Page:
United States District Court, W.D. Tennessee, Western Division
H. MAYS, JR. UNITED STATES DISTRICT JUDGE.
the Court are three motions. The first is Cross-Defendant
Belle City Amusements, Inc.'s (“Belle City”)
January 4, 2019 Motion for Summary Judgment. (ECF No. 101.)
Amusements of America, Inc. (“AOA”) and Delta
Fair, Inc. have brought crossclaims against Belle City for
indemnity and defense. Belle City seeks summary judgment on
those crossclaims on the ground that Belle City's
contract with AOA does not obligate it to indemnify or defend
AOA and Delta Fair for their losses in this litigation. AOA
and Delta Fair responded on February 1, 2019. (ECF No. 103.)
Belle City replied on February 15, 2019. (ECF No. 104.)
second motion is AOA and Delta Fair's January 18, 2019
Motion to Dismiss. (ECF No. 102.) AOA and Delta Fair seek the
voluntary dismissal without prejudice of their crossclaims
against Belle City. Belle City responded on February 15,
2019. (ECF No. 105.) AOA and Delta Fair replied on February
28, 2019. (ECF No. 108.)
third motion is AOA and Delta Fair's April 17, 2019
Motion to Substitute Liberty Corporate Capital, Ltd. (ECF No.
113.) AOA and Delta Fair seek to substitute their insurer,
Liberty Corporate Capital, Ltd. (“Liberty”), in
their place. They ask that, if the Court substitutes Liberty,
it also grant Liberty leave to amend the crossclaims against
Belle City and add new claims against ACE American Insurance
Company (“ACE”), Belle City's insurer, which
is not currently a party to this suit. Belle City responded
on May 1, 2019. (ECF No. 115.) AOA and Delta Fair replied on
May 15, 2019. (ECF No. 118.)
following reasons, Belle City's Motion for Summary
Judgment is DENIED. AOA and Delta Fair's Motion to
Dismiss is DENIED. AOA and Delta Fair's Motion to
Substitute is GRANTED IN PART and DENIED IN PART.
suit began as a tort case but has become an indemnity
dispute. It arises from the electrocution of Edward Alan
Yearta at the Delta Fair & Music Festival (the
“Fair”) in Memphis, Tennessee on August 30, 2016.
(ECF No. 103-1 ¶ 2.) The Fair was a large event that
included several promoters, contractors, and vendors. Three
of those companies are currently parties to this lawsuit: (1)
Delta Fair, the entity that hosted the Fair; (2) AOA, a
provider and operator of amusement park rides that contracted
with Delta Fair to provide rides for the Fair; and (3) Belle
City, a provider and operator of amusement park rides that
subcontracted with AOA to provide certain rides for the Fair.
(Id. ¶¶ 9, 14, 20.)
August 30, 2016, Yearta was setting up a ride at the Fair,
the Alpine Bob. (Id. ¶¶ 2-3.) Yearta was
an employee of Prime Time Amusements, a non-party contractor
at the Fair. (Id. ¶ 3.) At the same time Yearta
was setting up the Alpine Bob, AOA employees were setting up
an AOA-owned ride, the Ring of Fire. (Id. ¶ 4.)
The Alpine Bob and the Ring of Fire were both plugged into a
generator owned by Belle City. (Id. ¶¶
3-4.) As AOA employees were constructing the Ring of Fire,
the ride collided with an overhead power line. (Id.
¶ 5.) Electricity from the power line flowed through the
Ring of Fire, through Belle City's generator, through the
Alpine Bob, and into Yearta. (Id.) Yearta was
injured. (Id. ¶ 2.)
filed a Complaint on February 21, 2017, which he amended on
June 2, 2017. (ECF Nos. 1, 25.) Yearta alleged that AOA,
Delta Fair, Belle City, and Universal Fairs, LLC
(collectively, the “Defendants”) negligently
caused his injuries. (ECF No. 25 ¶¶ 46-59.) At an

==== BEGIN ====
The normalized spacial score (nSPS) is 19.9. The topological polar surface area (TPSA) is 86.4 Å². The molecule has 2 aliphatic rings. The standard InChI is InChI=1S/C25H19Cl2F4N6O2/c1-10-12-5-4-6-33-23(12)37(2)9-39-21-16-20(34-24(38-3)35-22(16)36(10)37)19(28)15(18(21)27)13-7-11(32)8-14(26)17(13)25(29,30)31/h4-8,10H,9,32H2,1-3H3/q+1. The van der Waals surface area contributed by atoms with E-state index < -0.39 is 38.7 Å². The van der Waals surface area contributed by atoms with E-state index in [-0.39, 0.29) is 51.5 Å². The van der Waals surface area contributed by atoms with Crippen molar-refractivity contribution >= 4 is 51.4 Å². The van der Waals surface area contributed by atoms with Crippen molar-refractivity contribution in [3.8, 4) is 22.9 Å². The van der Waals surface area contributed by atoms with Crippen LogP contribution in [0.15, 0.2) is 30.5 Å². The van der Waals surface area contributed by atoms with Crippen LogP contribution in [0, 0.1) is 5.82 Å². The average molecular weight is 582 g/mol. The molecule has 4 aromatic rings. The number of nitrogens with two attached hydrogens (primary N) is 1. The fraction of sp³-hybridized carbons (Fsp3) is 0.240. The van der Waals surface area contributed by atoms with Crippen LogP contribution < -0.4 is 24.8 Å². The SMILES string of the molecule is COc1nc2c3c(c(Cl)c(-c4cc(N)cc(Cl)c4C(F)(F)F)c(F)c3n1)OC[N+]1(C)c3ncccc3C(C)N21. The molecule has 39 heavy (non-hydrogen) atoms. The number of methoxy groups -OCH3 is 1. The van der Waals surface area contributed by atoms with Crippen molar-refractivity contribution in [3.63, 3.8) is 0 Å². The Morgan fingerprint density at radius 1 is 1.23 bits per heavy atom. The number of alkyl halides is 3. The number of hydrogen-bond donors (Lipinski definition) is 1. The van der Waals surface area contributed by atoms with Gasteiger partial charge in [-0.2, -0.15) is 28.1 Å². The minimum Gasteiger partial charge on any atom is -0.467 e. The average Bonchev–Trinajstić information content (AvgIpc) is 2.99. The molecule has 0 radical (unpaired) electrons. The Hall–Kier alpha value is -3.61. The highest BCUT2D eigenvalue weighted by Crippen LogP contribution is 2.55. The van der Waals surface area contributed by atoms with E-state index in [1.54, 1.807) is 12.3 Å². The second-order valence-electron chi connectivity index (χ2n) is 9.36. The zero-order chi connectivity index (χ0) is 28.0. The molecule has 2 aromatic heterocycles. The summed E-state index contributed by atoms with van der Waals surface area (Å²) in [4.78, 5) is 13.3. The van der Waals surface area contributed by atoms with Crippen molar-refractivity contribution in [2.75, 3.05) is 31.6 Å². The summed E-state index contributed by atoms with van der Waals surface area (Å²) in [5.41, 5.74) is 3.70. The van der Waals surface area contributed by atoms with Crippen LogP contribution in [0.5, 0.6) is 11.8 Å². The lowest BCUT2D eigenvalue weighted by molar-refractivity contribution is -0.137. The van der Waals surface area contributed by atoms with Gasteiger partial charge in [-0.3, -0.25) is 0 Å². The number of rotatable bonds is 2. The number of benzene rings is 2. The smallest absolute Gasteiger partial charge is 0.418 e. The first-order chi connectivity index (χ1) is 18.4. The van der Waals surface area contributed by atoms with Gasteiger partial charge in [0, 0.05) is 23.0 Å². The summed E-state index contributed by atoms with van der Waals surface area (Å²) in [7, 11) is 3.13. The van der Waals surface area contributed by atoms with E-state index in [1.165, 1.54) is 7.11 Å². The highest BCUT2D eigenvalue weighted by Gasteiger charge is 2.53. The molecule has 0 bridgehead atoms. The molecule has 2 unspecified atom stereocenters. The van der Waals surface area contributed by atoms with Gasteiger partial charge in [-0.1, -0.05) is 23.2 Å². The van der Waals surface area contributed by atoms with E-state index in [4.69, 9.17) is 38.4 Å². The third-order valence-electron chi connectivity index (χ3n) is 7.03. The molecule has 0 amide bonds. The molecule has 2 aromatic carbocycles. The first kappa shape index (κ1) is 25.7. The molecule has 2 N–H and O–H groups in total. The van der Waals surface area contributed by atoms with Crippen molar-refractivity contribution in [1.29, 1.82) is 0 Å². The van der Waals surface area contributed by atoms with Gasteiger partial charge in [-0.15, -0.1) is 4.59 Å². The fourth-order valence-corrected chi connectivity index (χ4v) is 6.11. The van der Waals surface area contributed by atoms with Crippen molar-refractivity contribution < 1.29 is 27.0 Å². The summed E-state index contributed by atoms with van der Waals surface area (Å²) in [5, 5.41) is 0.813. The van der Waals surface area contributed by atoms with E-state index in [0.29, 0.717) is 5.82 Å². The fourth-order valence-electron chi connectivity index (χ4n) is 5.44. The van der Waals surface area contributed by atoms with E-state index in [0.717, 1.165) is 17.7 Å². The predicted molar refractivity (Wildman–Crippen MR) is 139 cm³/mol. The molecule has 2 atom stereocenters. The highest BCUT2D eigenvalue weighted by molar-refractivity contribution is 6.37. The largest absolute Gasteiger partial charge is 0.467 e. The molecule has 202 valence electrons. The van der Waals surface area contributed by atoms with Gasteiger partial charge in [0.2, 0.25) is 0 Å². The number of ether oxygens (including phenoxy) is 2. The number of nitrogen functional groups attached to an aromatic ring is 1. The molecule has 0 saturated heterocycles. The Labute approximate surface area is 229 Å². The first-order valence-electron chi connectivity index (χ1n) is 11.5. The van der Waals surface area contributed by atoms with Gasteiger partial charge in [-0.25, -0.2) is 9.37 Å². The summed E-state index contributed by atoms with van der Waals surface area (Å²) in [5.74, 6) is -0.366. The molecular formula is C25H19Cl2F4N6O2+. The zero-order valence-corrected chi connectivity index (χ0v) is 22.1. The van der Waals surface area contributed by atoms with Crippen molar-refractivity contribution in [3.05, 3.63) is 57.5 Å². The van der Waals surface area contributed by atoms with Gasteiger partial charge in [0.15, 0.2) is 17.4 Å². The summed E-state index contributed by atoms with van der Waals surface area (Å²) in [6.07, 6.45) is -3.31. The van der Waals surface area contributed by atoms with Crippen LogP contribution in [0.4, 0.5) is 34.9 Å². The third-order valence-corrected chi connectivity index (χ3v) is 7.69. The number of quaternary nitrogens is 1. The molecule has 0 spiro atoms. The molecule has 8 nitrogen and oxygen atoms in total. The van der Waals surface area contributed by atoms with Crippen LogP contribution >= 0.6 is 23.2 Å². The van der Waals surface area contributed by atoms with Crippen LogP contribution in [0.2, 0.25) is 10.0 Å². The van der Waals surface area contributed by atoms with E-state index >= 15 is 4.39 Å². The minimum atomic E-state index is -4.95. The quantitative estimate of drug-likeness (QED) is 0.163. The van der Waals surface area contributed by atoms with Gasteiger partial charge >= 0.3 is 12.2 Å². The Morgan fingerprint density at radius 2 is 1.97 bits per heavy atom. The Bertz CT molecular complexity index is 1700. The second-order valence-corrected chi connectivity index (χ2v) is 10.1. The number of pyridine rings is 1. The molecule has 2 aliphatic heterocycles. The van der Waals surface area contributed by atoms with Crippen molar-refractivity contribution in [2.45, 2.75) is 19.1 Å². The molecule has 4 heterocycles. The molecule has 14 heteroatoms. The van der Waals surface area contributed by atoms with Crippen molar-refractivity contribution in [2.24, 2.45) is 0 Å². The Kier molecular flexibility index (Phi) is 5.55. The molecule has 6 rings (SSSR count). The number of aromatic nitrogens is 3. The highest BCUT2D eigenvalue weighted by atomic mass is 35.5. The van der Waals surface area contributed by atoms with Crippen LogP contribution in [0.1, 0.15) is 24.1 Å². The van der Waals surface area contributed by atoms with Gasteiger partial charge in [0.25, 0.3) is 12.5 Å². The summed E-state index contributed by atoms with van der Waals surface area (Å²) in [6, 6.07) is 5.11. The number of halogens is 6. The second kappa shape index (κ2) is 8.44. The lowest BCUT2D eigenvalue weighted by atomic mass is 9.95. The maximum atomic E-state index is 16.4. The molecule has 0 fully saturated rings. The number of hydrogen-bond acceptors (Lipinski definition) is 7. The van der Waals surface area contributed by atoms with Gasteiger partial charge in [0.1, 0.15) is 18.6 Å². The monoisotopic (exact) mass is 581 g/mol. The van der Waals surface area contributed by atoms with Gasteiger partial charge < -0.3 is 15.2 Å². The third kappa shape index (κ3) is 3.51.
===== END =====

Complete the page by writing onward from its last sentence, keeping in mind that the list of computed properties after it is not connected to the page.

October 24, 2018 mediation, Yearta agreed to settle his
claims against the Defendants. (ECF No. 103-1 ¶ 26.) A
settlement agreement releasing Yearta's claims was
executed on December 6, 2018. (ECF No. 104-1 ¶ 29.) The
settlement agreement gave Yearta the right to purchase an
annuity funded by the settlement proceeds. (Id.
¶ 35.) That annuity was funded on or around December 27,
2018. (Id.) Liberty, AOA and Delta Fair's
insurer, paid the entire $2, 075, 000 settlement amount.
(Id. ¶ 33.) The Court dismissed Yearta's
claims on April 3, 2019. (ECF No. 112.)
only claims remaining are AOA and Delta Fair's
crossclaims against Belle City. AOA filed its crossclaim on
June 16, 2017 and filed an amended crossclaim on July 14,
2017. (ECF Nos. 31, 42.) Delta Fair filed its crossclaim on
September 4, 2018. (ECF No. 96.) AOA and Delta Fair seek
indemnity and defense from Belle City for their losses in
this litigation pursuant to a July 24, 2016 Independent
Attraction Contract (“IAC”) between AOA and Belle
City that set out the terms of Belle City's
subcontracting engagement with AOA. (ECF No. 42-2.) AOA
drafted the IAC. (ECF No. 103-1 ¶ 19.) The IAC obligated
Belle City to provide eight rides at the Fair. (ECF No. 42-2
¶ 3.) The IAC's indemnity clause states:
SUBCONTRACTOR [Belle City] further agrees to indemnify and
defend AMUSEMENTS OF AMERICA, VIVONA FAMILY ENTERTAINMENT,
DELTA FAIR INC., AGRICENTER INTERNATIONAL, SHELBY COUNTY
GOVERNMENT and its officers, employees, agents and other
subcontractors for, and to hold AMUSEMENTS OF AMERICA, VIVONA
FAMILY ENTERTAINMENT, DELTA FAIR INC., AGRICENTER
INTERNATIONAL, SHELBY COUNTY GOVERNMENT and its officers,
employees, agents and other subcontractors harmless against,
any and all injuries, claims, losses or liabilities which
result from any acts or omissions of SUBCONTRACTOR or of any
[of] SUBCONTRACTOR'S employees, agents or subcontractors
in connection with the engagements hereunder or which may
otherwise arise in connection with the SUBCONTRACTOR'S
(Id. ¶ 17.) The IAC's choice-of-law clause
states that the “agreement shall be deemed made in the
State of New Jersey and shall be construed in accordance with
the laws of New Jersey.” (Id. ¶ 21.)
Jurisdiction and Choice of Law
Court has found that it has diversity jurisdiction over this
action. (ECF No. 112 at 4-5.) Following the Court's April
3, 2019 dismissal of Yearta, the Court retains supplemental
jurisdiction over the indemnity crossclaims pursuant to 28
U.S.C. § 1367. See 6 Charles A. Wright et al., Federal
Practice and Procedure § 1433 (3d ed. 2019) (noting that
“crossclaims under Rule 13(g) fall within the ancillary
jurisdiction of the court” as codified in 28 U.S.C.
§ 1367 “and need not present independent grounds
of federal jurisdiction”); see also Progressive
Cas. Ins. Co. v. Belmont Bancorp, 199 F.R.D. 219, 223
(S.D. Ohio 2001) (“If a cross-claim is brought under
the ‘same core of facts' as the original complaint,
a court needs no further basis for jurisdiction.”)
(quoting Lasa Per L'Industria Del Marmo Societa v.
Alexander, 414 F.2d 143, 146 (6th Cir. 1969));
Coleman v. Casey Cty. Bd. of Educ., 686 F.2d 428,
430 (6th Cir. 1982) (“[T]he federal court may